Meeting topic for the week: Keep it Simple, Out of the weeds
About 25 years ago, I worked as a waitress and a term we used was “in the weeds” when we would get extremely busy and behind/overwhelmed.
I don’t work in restaurants anymore, but sometimes I still get that overwhelmed feeling, when I overthink things and get lost in the details or complexities of life.
When there are many things going on, so much on the to-do list, kids activities and school, work assignments and meetings, my sobriety, my relationships, etc., it can be hard for me to quiet my mind. It races from one thing to another and each thing feels like a mountain to climb.
Lately I’ve been working on ways that I can soberly keep myself out of the weeds.
When I was looking into this idea, I read that “Keep it Simple” was the last thing Dr. Bob Smith, co-founder of A.A., said to Bill Wilson. It is a catch-phrase in A.A. because we tend to make things more difficult than they need to be.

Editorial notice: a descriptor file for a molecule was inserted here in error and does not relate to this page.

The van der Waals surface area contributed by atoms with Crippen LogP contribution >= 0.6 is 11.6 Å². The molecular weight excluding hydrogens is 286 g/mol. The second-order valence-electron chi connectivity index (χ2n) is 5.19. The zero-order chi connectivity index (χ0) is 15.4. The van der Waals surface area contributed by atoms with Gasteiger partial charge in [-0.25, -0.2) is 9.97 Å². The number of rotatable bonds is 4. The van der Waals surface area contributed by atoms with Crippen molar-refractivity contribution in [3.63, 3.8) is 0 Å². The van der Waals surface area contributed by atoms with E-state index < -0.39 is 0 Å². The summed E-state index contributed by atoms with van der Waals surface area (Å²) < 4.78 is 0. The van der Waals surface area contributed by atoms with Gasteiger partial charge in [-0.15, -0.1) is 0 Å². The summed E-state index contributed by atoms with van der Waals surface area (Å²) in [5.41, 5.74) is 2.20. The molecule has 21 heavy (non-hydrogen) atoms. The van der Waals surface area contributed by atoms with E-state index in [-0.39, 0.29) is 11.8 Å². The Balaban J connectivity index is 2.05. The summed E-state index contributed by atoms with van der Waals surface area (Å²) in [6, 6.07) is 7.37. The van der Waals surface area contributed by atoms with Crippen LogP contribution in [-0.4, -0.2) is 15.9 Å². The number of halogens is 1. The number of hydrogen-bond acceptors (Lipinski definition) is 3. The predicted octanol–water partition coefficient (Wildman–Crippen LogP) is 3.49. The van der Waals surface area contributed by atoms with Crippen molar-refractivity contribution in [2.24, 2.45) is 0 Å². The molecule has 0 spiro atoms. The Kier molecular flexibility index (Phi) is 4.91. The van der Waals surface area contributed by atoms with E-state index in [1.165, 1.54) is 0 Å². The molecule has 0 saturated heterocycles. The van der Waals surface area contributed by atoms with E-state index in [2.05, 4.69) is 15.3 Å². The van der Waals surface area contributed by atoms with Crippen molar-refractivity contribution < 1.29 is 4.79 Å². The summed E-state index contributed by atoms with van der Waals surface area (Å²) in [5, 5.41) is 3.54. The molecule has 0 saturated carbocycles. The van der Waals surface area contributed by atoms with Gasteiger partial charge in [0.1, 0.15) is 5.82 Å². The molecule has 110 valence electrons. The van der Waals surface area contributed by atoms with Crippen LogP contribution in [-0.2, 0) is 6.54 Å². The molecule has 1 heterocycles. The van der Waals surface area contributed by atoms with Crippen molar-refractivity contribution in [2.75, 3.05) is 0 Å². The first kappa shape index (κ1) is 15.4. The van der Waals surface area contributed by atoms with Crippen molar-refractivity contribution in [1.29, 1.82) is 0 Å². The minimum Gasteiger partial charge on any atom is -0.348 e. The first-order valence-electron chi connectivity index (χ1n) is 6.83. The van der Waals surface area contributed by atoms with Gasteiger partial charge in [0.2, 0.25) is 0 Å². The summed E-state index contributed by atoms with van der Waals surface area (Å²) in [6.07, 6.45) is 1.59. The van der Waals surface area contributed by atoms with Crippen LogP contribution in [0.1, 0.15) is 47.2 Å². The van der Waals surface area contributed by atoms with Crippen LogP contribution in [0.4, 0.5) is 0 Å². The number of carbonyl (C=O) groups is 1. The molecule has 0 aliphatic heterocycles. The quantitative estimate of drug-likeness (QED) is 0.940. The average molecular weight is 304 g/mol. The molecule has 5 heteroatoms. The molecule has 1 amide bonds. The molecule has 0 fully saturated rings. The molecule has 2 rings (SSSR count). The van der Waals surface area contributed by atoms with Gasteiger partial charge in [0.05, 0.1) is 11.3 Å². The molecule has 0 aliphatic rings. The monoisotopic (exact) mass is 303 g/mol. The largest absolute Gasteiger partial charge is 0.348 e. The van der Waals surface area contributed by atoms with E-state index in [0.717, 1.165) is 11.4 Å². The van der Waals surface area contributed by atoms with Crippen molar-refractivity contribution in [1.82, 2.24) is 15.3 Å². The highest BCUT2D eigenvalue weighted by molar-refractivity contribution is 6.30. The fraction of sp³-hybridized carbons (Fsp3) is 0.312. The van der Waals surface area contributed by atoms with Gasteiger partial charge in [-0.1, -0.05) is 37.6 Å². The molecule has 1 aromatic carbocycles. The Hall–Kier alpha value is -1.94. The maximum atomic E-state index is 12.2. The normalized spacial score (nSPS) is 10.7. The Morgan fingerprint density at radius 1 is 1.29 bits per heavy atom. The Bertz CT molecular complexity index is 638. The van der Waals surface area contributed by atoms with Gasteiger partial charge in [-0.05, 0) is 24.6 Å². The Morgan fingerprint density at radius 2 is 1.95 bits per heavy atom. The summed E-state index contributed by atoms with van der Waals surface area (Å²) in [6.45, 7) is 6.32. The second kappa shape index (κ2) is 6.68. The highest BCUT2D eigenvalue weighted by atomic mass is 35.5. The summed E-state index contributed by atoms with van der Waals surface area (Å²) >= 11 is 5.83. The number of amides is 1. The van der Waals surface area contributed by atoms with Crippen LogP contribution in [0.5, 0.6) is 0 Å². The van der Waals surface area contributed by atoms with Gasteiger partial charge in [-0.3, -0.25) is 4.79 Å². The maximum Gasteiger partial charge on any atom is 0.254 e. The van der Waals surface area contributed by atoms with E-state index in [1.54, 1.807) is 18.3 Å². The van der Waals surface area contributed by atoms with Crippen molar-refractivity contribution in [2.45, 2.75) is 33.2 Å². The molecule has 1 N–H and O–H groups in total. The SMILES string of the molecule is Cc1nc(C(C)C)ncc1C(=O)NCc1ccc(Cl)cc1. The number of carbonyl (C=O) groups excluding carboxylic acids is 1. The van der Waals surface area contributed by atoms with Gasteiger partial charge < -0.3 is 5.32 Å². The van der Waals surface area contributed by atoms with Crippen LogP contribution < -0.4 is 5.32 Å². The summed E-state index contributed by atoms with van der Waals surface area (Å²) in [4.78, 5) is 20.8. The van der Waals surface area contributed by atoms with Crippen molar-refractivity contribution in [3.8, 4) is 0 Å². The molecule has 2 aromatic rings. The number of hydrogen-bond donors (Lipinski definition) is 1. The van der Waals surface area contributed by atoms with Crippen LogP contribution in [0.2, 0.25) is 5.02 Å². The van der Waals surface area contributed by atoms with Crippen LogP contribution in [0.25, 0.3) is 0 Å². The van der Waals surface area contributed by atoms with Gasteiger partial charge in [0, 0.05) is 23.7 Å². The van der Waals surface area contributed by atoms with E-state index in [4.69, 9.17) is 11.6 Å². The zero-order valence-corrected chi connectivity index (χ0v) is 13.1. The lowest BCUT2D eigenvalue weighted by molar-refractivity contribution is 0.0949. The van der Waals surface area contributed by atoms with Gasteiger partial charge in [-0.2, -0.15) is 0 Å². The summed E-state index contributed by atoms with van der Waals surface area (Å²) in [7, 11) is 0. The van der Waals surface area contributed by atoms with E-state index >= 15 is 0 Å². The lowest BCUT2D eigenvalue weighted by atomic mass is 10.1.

In the A.A. Big Book (page 62), I found, “This is the how and why of it. First of all, we had to quit playing God. It didn’t work. Next, we decided that hereafter in this drama of life, God was going to be our Director. He is the Principal; we are His agents. He is the Father, and we are His children. Most good ideas are simple, and this concept was the keystone of the new and triumphant arch through which we passed to freedom.”
This reminds me that overthinking and over-analyzing everything will get me nowhere. And I usually struggle because I’m trying to be in control.
To keep it simple, I can listen to my Higher Power everyday, to let go of control and ask my HP for help. To guide me in dealing with one thing at a time and keeping it simple.
When I listen, my Higher Power shows me that I can help myself by taking action to stay out of my head, where the weeds try to drag me down – read the Big Book, participate in meetings, exercise, deep breathing, take opportunities to help others, spend time outside, clean and do chores.
Mostly surrender and let go, focus on love and service, keep things simple, and trust that everything will happen as it should. Thy will, not mine, be done.
Please share any challenges or successes you’ve had with trying to keep things simple during your sober journey.
Thank you for letting me lead this meeting,